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That is why I have long advocated the establishment of a very separate and unique identity for EMS personnel. Best I can tell, this is the only country that doesn't universally do so.

Actually Dust -- while I can't speak for everyone north of the border -- our uniforms are very much like PD.

In the part of Ontario where I work, we don't wear badges on our duty uniforms. But we do wear them on our dress uniforms -- something that has only happened in the last few years.

We have the standard navy blue shirts with our service crest on each sleeve. We also wear epaulets to show our level of certification. One stripe for PCP, three stripes for ACP.

It gets kind of funny when you get ex-military guys (especially veterans) calling you "Lieutenant-Colonel"! (Canadian Army/Air Force Lt-Col. wear three stripes on their uniform to display rank. I think US is a silver Oak leaf???)

I totally agree that we should have a distinct uniform.

Skuter

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At the service i work for, We are NOT to wear badges on our duty shirts; We do have badges to be worn on Dress Blues only for funerals and PR Events where the department needs to be in full dress. After the special event, the badge and dress shirt go back in the closet where they belong. One of the main reasons that our service has a "no badge policy" is that one of the patients pulled the badge off one of our emt's and actually cut him with it.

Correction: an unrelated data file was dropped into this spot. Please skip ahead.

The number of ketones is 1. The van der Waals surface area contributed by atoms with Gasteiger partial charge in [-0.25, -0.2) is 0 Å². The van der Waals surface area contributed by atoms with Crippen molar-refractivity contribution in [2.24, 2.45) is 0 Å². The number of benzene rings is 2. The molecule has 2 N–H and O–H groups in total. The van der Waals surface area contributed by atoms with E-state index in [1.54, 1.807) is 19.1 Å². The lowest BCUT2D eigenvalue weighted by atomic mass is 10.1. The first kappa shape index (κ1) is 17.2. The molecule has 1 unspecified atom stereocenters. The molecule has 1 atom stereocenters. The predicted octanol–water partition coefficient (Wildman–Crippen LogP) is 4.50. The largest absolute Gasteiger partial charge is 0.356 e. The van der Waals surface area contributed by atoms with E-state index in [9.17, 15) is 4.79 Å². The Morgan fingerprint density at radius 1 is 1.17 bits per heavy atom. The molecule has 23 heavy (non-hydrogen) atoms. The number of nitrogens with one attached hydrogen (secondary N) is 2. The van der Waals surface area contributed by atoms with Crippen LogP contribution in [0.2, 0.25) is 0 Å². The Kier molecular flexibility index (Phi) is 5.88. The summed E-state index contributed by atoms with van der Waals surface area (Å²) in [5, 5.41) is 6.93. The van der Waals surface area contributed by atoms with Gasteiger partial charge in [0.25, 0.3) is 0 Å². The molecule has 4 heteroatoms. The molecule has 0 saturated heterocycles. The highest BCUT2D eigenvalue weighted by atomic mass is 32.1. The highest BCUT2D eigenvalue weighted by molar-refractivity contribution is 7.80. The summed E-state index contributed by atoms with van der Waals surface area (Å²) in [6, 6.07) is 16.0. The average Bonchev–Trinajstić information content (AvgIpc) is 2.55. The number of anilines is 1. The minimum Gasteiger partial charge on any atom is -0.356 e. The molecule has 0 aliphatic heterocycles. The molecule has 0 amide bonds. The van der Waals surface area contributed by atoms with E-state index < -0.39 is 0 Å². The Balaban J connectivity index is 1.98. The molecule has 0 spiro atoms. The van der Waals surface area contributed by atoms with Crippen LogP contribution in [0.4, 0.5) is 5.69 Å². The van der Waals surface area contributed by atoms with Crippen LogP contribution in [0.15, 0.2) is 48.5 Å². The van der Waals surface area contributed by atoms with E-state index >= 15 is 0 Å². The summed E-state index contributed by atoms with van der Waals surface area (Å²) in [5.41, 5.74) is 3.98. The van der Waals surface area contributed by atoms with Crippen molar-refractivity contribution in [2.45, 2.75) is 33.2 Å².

Mikey

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Just thought I'd add something. I am currently taking an EMT-B class and my instructor opened class today with a story about an EMT who was arrested recently for having a badge. I live in Brooklyn and apparently the EMT, who keeps a non-issued badge in his wallet, was going into federal court (nothing to do with his profession) in Downtown Brooklyn and one of the Marshals at the security checkpoint opened his wallet and saw the badge. He called NYPD over and they arrested the poor EMT. On what charges I am not sure, but my instructor said some bogus charges and that the EMT will most likely get off. And back to this whole thing about badges being a noob thing, I have to disagree. My main instructor and everyone else who comes in for practicals, about 10 instructors total, all have badges. I'm not sure if this a New York thing but these guys certainly aren't noobs. I also thought a badge would have been awesome but from reading this thread and from hearing about this EMT that got arrested I think I will refrain.